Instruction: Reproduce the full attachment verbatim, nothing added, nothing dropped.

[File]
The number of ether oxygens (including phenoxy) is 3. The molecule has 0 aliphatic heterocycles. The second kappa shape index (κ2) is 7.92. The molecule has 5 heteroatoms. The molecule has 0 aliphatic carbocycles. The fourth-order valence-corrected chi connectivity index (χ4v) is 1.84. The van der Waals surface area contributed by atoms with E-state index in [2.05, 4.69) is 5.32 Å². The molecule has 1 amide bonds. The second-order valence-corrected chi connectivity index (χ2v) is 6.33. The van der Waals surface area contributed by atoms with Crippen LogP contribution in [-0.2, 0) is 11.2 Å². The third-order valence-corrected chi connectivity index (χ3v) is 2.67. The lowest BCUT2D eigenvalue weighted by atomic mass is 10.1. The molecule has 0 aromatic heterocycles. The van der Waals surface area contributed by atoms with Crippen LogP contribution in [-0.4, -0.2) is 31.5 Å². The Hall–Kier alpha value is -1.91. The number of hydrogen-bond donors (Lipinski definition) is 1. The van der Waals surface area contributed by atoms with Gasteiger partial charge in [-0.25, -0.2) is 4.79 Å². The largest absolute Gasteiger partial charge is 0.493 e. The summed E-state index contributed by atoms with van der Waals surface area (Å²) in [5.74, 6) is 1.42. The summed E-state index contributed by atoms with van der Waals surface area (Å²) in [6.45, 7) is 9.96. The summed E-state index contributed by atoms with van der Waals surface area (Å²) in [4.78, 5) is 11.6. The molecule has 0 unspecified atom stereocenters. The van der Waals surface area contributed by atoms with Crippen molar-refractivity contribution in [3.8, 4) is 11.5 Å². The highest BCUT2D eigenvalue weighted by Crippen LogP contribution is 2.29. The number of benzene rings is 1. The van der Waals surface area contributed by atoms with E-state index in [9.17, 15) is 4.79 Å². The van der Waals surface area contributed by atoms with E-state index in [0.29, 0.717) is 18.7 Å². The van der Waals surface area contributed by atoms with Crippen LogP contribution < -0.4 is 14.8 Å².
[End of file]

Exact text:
The number of ether oxygens (including phenoxy) is 3. The molecule has 0 aliphatic heterocycles. The second kappa shape index (κ2) is 7.92. The molecule has 5 heteroatoms. The molecule has 0 aliphatic carbocycles. The fourth-order valence-corrected chi connectivity index (χ4v) is 1.84. The van der Waals surface area contributed by atoms with E-state index in [2.05, 4.69) is 5.32 Å². The molecule has 1 amide bonds. The second-order valence-corrected chi connectivity index (χ2v) is 6.33. The van der Waals surface area contributed by atoms with Crippen LogP contribution in [-0.2, 0) is 11.2 Å². The third-order valence-corrected chi connectivity index (χ3v) is 2.67. The lowest BCUT2D eigenvalue weighted by atomic mass is 10.1. The molecule has 0 aromatic heterocycles. The van der Waals surface area contributed by atoms with Crippen LogP contribution in [-0.4, -0.2) is 31.5 Å². The Hall–Kier alpha value is -1.91. The number of hydrogen-bond donors (Lipinski definition) is 1. The van der Waals surface area contributed by atoms with Gasteiger partial charge in [-0.25, -0.2) is 4.79 Å². The largest absolute Gasteiger partial charge is 0.493 e. The summed E-state index contributed by atoms with van der Waals surface area (Å²) in [5.74, 6) is 1.42. The summed E-state index contributed by atoms with van der Waals surface area (Å²) in [6.45, 7) is 9.96. The summed E-state index contributed by atoms with van der Waals surface area (Å²) in [4.78, 5) is 11.6. The molecule has 0 unspecified atom stereocenters. The van der Waals surface area contributed by atoms with Crippen molar-refractivity contribution in [3.8, 4) is 11.5 Å². The highest BCUT2D eigenvalue weighted by Crippen LogP contribution is 2.29. The number of benzene rings is 1. The van der Waals surface area contributed by atoms with E-state index in [9.17, 15) is 4.79 Å². The van der Waals surface area contributed by atoms with E-state index in [0.29, 0.717) is 18.7 Å². The van der Waals surface area contributed by atoms with Crippen LogP contribution < -0.4 is 14.8 Å².